During the past three decades there has been an exponential increase in the number of empirical studies on the topic of child sexual abuse. Although these research efforts have provided valuable insights for professionals working in the field of child sexual abuse, there are still many unanswered questions in the three key areas of research on the topic: risk assessment, intervention, and prevention.
Most child abuse prevention programming and research has focused on the development and assessment of strategies aimed at reducing the prevalence of physical abuse and neglect. To a large extent, this pattern reflects the field's major emphasis for the past 30 years. Until recently, professionals and the general public perceived maltreatment to involve problematic or damaging parenting practices.
Researchers and clinicians agree that the exact incidence and prevalence of child sexual abuse in the general population is not known precisely, due to the fact that (a) most cases are not reported when they occur and (b) prevalence surveys show considerable variability as a result of differences in research methodology (Berliner & Elliott 1996).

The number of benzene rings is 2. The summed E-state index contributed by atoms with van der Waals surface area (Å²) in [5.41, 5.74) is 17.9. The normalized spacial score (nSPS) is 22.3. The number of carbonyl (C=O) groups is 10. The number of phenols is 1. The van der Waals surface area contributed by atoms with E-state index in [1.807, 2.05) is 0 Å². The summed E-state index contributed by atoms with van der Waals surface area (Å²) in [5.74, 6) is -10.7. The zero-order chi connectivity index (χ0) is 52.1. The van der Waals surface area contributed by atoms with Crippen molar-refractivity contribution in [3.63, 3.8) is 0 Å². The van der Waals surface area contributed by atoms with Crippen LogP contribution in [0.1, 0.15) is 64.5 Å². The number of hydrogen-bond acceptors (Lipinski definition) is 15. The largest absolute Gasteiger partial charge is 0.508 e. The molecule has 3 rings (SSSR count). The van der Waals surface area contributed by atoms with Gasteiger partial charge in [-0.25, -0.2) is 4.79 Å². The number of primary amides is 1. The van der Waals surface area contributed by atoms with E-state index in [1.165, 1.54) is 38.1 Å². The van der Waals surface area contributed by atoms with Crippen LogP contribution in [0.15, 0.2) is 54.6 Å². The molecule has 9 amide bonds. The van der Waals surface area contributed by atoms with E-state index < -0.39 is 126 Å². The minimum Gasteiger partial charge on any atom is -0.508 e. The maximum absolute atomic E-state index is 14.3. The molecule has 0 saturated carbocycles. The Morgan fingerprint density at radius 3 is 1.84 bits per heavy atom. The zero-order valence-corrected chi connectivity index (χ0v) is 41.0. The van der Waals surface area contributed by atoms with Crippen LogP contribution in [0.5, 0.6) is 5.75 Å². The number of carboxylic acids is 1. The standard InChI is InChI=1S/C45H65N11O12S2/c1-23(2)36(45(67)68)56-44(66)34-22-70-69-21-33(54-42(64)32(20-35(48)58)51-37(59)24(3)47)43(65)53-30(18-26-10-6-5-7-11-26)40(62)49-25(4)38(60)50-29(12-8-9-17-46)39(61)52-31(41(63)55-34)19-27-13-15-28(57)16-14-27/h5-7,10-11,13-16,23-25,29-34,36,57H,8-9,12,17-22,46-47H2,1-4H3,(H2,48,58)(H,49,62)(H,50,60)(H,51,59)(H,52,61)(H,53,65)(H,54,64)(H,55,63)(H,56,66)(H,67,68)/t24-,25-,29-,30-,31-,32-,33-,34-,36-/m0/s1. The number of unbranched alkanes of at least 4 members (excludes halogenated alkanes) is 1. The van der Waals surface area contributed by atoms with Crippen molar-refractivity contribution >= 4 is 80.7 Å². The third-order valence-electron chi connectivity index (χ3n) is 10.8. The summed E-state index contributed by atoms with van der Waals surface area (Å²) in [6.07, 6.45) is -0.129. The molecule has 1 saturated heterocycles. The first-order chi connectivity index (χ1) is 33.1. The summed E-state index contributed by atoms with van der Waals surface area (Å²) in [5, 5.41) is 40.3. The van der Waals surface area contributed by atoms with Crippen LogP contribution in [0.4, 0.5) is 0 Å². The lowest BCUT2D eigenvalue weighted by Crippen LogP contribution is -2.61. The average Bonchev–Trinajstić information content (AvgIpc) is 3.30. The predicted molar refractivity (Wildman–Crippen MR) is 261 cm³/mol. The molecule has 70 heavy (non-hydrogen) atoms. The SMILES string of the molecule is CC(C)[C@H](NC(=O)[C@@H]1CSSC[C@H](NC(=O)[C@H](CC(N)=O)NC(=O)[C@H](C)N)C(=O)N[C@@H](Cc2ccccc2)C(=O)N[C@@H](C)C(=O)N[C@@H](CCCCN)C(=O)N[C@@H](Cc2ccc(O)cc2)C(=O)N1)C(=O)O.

Intervention in sexual abuse cases has several important purposes: (1) to assess risk to children and to establish a safe family environment; (2) to identify sexual offenders, to hold them accountable and/or to protect the community; and (3) to treat the psychological consequences of abuse experiences and to promote healthy development that will reduce risk for long term negative outcomes. Child protection, criminal justice, and therapeutic interventions may be necessary depending on the individual case circumstances.